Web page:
Sara Schoonmaker uses the technology industry to delve into one of the key political conflicts of our time: the construction of a free trade regime determined to open markets around the world to global capital, and attempts by Latin American, African, and other governments to resist this process. The Brazilian computer case is a prime example of a nationalist effort to promote local growth of a key high-technology industry—an effort that was eventually dismantled under the pressures of what Schoonmaker views as part of a broader process of neoliberal globalization.
High-Tech Trade Wars presents a multidimensional view of the globalization process, where economic changes are shaped by political struggle and cultural discourse. It includes interviews with Brazilian industrialists and state officials involved with implementing and, eventually, dismantling Brazil’s informatics policy, and discussions of grassroots-level protests organized against neoliberal globalization during the recent WTO meetings in Seattle and Davos, Switzerland.
With keen historical awareness, Ostry examines the role of key economic power brokers, particularly the United States, in the reconstruction and reconfiguration of an international economy after World War II. She argues that U.S. policy efforts were so successful that they led to an unprecedented renewal of economic growth, living standards, and education levels in postwar Europe and Japan. Ironically, those same policy successes unintentionally fostered the relative decline of U.S. dominance on the world trade scene as the reduction of trade and investment barriers prompted friction and conflict between different kinds of capitalist systems.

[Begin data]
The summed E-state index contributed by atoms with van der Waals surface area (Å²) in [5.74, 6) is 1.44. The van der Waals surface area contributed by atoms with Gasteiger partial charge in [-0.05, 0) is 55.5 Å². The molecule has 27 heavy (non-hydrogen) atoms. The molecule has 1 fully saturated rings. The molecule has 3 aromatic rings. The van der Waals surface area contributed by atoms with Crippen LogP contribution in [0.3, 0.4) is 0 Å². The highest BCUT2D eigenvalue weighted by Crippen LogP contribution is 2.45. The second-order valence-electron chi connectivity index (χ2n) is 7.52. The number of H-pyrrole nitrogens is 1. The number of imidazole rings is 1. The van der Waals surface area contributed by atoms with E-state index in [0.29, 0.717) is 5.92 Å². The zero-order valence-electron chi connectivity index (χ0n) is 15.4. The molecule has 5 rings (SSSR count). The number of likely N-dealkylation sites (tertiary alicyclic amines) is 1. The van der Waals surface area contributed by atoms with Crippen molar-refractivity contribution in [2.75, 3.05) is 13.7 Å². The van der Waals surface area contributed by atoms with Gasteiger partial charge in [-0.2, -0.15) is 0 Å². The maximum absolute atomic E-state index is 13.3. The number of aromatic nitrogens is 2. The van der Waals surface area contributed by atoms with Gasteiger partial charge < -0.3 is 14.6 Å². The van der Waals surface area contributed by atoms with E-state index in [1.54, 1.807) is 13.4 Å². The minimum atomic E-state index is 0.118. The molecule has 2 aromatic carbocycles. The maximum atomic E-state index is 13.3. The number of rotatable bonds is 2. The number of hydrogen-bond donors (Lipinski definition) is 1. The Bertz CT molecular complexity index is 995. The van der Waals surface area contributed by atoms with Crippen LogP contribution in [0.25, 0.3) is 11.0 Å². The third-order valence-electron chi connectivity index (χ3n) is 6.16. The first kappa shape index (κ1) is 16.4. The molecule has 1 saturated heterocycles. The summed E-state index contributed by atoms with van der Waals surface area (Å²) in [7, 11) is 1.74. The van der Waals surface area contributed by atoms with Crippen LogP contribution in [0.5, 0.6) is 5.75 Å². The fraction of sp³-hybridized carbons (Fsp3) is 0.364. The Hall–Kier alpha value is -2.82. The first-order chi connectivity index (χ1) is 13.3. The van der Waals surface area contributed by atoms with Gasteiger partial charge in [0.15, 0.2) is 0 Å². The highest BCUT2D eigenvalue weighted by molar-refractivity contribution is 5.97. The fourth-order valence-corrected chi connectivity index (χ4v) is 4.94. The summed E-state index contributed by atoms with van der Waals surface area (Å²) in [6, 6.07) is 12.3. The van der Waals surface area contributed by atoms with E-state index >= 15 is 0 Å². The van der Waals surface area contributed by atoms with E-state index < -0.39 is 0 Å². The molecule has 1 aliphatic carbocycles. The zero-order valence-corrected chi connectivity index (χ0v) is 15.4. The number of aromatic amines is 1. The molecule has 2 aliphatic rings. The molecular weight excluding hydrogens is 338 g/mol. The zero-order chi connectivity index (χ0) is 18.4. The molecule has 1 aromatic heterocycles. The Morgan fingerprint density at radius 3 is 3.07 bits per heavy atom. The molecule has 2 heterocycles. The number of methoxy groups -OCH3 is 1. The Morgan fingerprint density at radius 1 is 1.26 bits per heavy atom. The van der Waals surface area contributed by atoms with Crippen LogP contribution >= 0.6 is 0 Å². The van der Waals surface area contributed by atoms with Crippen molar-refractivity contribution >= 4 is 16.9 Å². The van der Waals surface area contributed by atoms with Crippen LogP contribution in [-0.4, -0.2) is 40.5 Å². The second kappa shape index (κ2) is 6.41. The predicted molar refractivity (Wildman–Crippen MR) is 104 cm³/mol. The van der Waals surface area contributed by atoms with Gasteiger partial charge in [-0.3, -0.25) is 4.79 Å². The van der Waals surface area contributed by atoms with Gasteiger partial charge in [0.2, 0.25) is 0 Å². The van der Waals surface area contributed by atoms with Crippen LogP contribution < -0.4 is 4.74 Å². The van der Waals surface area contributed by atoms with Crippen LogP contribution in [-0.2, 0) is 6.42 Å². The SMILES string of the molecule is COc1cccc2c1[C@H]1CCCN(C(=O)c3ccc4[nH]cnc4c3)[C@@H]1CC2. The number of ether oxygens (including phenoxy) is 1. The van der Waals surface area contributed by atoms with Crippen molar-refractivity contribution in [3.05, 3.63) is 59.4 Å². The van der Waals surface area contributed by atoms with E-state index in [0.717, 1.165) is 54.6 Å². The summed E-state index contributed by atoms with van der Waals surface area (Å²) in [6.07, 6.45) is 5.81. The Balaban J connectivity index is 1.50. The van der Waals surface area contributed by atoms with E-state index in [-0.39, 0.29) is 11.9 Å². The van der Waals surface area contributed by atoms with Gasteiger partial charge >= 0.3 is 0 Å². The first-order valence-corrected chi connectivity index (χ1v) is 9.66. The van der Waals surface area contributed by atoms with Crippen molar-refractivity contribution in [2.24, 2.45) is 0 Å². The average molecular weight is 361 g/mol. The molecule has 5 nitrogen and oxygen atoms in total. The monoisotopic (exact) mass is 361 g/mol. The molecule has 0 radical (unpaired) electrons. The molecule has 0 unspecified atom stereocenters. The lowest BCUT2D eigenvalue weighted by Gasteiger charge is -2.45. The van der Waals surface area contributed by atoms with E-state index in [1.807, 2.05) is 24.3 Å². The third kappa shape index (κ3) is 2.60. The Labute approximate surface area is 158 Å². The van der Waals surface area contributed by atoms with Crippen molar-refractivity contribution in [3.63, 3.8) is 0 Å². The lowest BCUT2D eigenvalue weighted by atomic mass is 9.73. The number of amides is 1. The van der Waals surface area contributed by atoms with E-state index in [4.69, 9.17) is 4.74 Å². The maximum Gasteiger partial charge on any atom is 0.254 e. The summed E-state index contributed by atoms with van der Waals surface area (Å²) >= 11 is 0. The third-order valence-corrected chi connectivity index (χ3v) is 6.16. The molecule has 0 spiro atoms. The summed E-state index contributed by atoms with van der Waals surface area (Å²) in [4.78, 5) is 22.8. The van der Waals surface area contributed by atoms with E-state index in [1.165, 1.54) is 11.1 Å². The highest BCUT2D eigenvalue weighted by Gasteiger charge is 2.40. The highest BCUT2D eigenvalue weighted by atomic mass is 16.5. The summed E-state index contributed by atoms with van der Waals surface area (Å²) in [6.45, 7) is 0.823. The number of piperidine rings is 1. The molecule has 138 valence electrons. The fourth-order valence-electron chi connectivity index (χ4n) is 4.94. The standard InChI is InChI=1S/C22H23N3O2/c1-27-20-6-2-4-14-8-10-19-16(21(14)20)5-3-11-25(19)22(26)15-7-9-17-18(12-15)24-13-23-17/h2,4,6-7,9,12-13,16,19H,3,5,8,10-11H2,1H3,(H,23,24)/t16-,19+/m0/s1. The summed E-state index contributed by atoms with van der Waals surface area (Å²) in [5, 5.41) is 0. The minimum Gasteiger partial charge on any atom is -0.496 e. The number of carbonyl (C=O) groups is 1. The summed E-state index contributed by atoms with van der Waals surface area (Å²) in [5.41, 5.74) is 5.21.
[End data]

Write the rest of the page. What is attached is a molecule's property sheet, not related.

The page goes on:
Identifying the historical and legal issues key to postwar trade policy, Ostry has commandingly charted our economic course through the last half of this century and, perhaps, into the next.
"Sylvia Ostry knows this subject as few others do, both as a scholar of international trade issues and a major player in the ongoing negotiations that have created the rules of the trade game. The Post-Cold War Trading System is a fine summary of where we've been and where we ought to be going."—Peter Passell, economic scene columnist for The New York Times
The Politics of Capitalist Transformationis the only book-length study of the highly protectionist Brazilian informatics policy from its origins in the early 1970s to the collapse of the market reserve in the early 1990s and its impact in subsequent decades.
Jeff Seward provides a sophisticated political analysis of how state activists constructed high levels of state autonomy to try to shift Brazil to a new variety of capitalism by eclipsing the multinational companies (especially IBM) that dominated the Brazilian computer sector and replacing them with local companies with 100 percent Brazilian technology and ownership. This ambitious policy required repeated shifts of political strategy and policymaking institutions to respond to a constantly changing economic and political environment as Brazil made a dramatic transition from military dictatorship to democracy.
The innovative framework to analyze state autonomy and the sophisticated political analysis of the policymaking process will be of interest to scholars and students of Brazilian and Latin American political economy, varieties of capitalism theory, state theory, democratic transition theory, and high technology policymaking in developing countries.
that of the United States; together the ASEAN GDP is about 5 per cent of
the US GDP. However, their rapid growth in the 1970s and early 1980s,
and outward orientation make them more important than their sall size
would indicate. This book covers topics such as trade in goods and
services, intellectual property rights, investment, US ansd ASEAN
economic outlook and recommendations for framework agreement.